COVID-19 story recipe: Analyzing disparate impact based on race, poverty, and vulnerability in your area

Where to find the data, how to explore it, and questions to ask to reproduce the story for your community

Hannah Recht found that in Mississippi and many other areas of the country, there was an outsized COVID-19 burden among black residents. Learn how to do this analysis yourself below.

Health disparities in the U.S. are well documented. Stroke, diabetes, maternal mortality—nearly all hit minorities the hardest, even when accounting for income. Structural racism and the social determinants of health affect every facet of health care, from medical care to insurance access to hospital-bed availability to being able to wash your hands for 20 seconds. Telling that story is a crucial part of explaining why COVID-19 case rates and deaths are disproportionately affecting minority communities in the U.S.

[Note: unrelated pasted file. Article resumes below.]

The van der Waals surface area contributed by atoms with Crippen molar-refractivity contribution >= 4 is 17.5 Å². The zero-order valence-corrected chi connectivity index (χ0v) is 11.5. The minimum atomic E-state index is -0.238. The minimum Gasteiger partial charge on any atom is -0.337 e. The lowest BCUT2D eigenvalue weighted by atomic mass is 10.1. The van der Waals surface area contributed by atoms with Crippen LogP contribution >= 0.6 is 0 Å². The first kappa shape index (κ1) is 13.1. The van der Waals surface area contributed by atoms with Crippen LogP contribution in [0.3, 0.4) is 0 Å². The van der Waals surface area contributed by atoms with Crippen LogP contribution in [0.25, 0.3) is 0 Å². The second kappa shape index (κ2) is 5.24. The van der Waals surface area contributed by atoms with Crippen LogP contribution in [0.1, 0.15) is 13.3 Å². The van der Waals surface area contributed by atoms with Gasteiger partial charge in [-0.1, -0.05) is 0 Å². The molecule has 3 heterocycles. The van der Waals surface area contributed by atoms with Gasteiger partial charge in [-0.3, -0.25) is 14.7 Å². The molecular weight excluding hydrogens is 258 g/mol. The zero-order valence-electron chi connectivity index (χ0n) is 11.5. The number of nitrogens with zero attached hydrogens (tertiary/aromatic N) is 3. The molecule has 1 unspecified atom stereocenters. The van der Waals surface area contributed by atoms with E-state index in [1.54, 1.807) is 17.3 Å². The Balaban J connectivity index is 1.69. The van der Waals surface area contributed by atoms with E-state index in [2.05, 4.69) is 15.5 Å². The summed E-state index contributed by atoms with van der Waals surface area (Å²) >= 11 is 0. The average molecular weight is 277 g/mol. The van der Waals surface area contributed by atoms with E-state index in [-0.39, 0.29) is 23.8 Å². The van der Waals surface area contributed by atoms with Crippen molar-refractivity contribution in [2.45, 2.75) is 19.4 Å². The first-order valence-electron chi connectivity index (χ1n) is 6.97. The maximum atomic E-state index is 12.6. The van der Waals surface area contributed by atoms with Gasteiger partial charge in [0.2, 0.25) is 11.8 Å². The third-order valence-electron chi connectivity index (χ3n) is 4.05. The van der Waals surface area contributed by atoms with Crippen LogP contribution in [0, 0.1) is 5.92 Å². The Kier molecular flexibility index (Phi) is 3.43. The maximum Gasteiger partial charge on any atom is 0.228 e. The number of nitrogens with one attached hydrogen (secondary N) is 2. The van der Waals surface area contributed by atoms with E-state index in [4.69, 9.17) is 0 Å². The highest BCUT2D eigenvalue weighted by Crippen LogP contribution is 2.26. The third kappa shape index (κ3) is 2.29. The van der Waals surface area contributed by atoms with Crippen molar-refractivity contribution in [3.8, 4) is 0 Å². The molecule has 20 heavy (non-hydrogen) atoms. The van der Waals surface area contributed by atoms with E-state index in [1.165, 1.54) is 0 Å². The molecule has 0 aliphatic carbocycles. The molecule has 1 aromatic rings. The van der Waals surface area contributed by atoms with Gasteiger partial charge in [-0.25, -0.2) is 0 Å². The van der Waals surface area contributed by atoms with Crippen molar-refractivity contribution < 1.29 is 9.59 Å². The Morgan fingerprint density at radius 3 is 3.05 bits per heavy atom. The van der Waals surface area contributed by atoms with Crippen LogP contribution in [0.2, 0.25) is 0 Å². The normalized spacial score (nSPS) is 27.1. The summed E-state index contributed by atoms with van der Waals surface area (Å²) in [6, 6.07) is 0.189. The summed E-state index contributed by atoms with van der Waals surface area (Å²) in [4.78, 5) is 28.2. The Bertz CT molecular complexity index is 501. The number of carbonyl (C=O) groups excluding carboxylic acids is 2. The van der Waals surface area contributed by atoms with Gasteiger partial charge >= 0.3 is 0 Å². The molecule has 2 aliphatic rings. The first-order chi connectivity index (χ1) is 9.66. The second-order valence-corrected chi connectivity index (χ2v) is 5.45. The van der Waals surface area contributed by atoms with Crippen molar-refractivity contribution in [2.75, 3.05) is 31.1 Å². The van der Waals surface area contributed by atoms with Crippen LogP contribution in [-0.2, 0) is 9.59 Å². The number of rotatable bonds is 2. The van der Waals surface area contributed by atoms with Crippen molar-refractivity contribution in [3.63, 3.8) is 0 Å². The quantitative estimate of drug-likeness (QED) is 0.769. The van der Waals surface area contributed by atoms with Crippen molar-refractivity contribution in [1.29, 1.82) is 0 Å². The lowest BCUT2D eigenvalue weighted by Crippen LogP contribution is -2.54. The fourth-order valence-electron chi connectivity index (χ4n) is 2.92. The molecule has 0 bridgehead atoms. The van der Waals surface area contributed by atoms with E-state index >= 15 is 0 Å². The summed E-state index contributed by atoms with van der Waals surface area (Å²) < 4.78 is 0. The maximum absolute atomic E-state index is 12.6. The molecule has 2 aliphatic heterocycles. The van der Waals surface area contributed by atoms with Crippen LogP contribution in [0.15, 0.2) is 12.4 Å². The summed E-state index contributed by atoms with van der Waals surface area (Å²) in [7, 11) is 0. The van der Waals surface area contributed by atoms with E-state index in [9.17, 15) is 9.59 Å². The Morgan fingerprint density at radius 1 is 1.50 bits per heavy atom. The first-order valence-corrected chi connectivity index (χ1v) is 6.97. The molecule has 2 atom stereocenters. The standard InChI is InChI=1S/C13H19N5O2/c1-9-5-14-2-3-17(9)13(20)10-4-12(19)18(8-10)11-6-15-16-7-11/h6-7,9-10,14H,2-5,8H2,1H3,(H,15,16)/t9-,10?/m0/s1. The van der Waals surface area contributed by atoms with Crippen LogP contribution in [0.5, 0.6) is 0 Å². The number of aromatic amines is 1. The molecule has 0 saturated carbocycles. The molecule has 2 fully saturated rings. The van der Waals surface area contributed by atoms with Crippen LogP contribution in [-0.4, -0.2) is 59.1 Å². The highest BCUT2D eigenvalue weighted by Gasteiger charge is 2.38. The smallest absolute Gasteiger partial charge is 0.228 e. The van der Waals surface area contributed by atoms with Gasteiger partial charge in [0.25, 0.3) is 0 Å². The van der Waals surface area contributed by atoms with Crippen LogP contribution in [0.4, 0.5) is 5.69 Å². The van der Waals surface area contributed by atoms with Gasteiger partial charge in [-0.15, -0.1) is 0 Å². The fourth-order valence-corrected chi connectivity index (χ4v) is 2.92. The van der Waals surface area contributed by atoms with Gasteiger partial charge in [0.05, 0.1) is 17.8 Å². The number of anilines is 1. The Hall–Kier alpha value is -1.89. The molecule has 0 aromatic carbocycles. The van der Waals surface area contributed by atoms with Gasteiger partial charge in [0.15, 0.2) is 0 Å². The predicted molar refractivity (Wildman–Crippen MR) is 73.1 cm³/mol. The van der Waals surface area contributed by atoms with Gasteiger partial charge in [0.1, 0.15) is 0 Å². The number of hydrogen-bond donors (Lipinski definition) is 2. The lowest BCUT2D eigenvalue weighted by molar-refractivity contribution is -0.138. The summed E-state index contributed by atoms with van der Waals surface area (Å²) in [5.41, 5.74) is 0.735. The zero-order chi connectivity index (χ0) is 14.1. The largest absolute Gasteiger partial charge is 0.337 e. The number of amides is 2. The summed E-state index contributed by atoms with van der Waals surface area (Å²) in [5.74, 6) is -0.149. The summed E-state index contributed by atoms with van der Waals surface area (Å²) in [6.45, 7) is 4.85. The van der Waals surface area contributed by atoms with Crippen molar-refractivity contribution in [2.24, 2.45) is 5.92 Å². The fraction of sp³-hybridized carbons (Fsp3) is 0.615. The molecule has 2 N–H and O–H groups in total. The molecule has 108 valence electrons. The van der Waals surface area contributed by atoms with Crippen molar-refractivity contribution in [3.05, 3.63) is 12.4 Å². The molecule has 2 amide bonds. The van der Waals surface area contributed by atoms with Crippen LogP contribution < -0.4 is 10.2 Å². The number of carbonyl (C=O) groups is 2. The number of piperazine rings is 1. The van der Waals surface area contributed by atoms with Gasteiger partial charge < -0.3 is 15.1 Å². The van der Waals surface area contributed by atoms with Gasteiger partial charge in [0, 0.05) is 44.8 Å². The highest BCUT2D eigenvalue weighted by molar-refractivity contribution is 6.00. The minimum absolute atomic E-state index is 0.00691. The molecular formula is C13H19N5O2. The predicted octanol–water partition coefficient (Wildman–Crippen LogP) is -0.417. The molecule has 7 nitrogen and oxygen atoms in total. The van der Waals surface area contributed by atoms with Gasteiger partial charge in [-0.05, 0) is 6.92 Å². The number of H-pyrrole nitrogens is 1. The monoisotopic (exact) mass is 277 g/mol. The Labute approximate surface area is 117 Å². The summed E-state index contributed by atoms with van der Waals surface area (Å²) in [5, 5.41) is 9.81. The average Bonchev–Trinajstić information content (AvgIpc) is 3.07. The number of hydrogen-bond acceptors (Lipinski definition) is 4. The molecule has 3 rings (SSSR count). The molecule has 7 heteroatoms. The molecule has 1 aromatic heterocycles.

As new COVID-19 hot spots popped up across the country and states began to release data by race and ethnicity, my team at Kaiser Health News saw the need to report on why the illness was striking Black, Hispanic, and Native American communities so intensely. To identify regions for reporting, I pulled together a large national database using multiple data sources to identify vulnerable communities that had a growing number of COVID-19 cases per capita.

The story we found

Our compiled data revealed that many communities outside the national spotlight are grappling with serious outbreaks and have a range of barriers to stopping COVID-19’s spread. As Dr. Thomas Frieden, a former CDC director, said in our story, “most epidemics are guided missiles attacking those who are poor, disenfranchised and have underlying health problems.”